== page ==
Bankruptcy vs. Workouts

January 12, 2011

By HunterMaclean Attorneys

Published in Business in Savannah

Many businesses and business owners are in financial trouble during the current “Great Recession.”

Real estate related companies such as developers, community banks, mortgage brokers, realtors and contractors are particularly at risk. The reasons are simple: the bubble has burst, the value of commercial real estate has declined by 30% or more, the borrowers are required to continue to pay interest, the banks are required by the regulators to “clean up” their books by dumping real estate loans and demanding higher interest and earlier pay-downs of principal, and the borrowers have run out of cash at a time when their incomes are severely depressed.

When a business owner’s liabilities exceed his assets, or when his cash flow is too low to pay his debts as they come due, the owner is effectively bankrupt. At that point, the owner has three choices. He can bury his head in the sand and wait for the inevitable foreclosures, lawsuits, garnishments of his accounts and ultimately failure, he can attempt to negotiate a “workout” with his creditors, or he can file for bankruptcy.

Responsible business owners will not avoid the issue, but will proactively meet with their attorneys and accountants to plan strategy, and will meet with their creditors to propose solutions before events overwhelm them.

Some TV ads would lead one to believe that filing for bankruptcy, or putting your fate in the hands of a debt settlement company is a simple solution. However, the consequences of not paying your debts or filing for bankruptcy can be very severe. Either of these approaches will destroy credit, damage reputations and sometimes can carry a social stigma.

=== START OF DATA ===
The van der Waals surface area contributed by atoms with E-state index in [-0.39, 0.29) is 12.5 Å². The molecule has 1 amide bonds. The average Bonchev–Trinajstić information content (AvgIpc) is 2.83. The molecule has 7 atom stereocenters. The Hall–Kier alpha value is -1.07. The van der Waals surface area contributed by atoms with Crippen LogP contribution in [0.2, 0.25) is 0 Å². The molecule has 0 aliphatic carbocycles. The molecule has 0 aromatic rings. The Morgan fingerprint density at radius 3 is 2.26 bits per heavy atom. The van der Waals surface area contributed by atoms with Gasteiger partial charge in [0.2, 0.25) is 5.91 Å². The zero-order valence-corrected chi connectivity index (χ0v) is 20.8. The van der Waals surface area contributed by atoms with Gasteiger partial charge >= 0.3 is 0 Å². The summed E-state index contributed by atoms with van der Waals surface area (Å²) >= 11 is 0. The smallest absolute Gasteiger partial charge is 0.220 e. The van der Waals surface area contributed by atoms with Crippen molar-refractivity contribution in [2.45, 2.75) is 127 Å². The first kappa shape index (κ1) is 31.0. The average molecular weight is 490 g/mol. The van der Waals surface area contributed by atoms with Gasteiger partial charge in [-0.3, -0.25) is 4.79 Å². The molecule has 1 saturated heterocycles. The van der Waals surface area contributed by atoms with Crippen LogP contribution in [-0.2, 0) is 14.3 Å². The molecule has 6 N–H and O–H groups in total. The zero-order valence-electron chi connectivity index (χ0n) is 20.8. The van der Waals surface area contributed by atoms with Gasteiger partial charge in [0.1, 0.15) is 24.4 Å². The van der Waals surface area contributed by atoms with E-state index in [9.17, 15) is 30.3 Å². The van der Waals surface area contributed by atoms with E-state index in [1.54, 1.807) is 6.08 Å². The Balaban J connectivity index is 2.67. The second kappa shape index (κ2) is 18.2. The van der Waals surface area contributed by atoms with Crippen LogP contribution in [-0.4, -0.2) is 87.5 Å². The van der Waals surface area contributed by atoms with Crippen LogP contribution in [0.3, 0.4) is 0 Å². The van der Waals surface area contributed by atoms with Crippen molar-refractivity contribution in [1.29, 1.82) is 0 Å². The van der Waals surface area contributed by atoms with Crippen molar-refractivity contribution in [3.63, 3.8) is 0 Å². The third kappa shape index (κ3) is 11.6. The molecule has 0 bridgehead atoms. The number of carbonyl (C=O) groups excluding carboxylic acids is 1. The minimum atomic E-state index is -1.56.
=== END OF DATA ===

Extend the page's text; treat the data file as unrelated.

Often, a negotiated workout is a better solution. Essentially, a workout is a mutually-agreed upon plan to restructure debt. It can be proposed by either the borrower or the lender. It can involve selling collateral through a “short sale,” reducing principal or the interest rate, or extending the loan payment period to make the payments more affordable, surrendering collateral to the lender in exchange for debt, posting additional collateral, obtaining additional guarantors, or a combination of these strategies.

Take a typical case: a developer owns a building which was valued at $1 million in 2007. Today, it’s appraised at $650,000. In 2007, the developer financed the building at 80% loan-to-value, so he now owes $800,000. He’s “under water” by $150,000. He cannot make the loan payments because his tenants have moved out. Even if he could find a lender willing to make a new loan backed by real estate, he cannot refinance the building today because the value is under water.

The borrower could file for bankruptcy, or he could propose to the bank that he put the property on the market, and aggressively try to sell for $650,000. If the bank agreed to the “short sale” it would lose the $150,000. However, if the bank were to foreclose, it would incur expenses, the property would decline in value, and it may very well lose more than $150,000. The borrower could also propose to pay out the loan over a longer time, reduce the interest, and post additional collateral. In this case, the bank could recoup its money, but it would have to administer a “substandard” loan for a lengthy period.

While workouts make very good business sense for many lenders, it is difficult to negotiate a workout because lenders often require multiple layers of approval to modify loan terms, and they may be operating under constraints which are not obvious to the borrower. For example, they may have sold participations in the loan to other lenders, or they may be under regulatory oversight by the FDIC, and the persons who must approve the workout may be more concerned with complying with regulations than with making what seems to be a reasonable business deal.

When banks or other creditors won’t work with you on alternate payment arrangements, and instead elect to pursue litigation or unreasonable foreclosure strategy, it is time to consider filing for bankruptcy. In some business cases, Chapter 11 may be the best option. Unlike Chapter 7 bankruptcy, which involves liquidation of assets, Chapter 11 may allow a business owner to keep operating his business while he reorganizes his debts.

Both workouts and bankruptcies are governed by complex laws and regulations. An attorney who specializes in workouts and bankruptcy law can assist you in formulating a strategy, negotiating with creditors, representing you in court, helping you to implement a plan to settle with creditors or, if necessary, guide you through the bankruptcy process.

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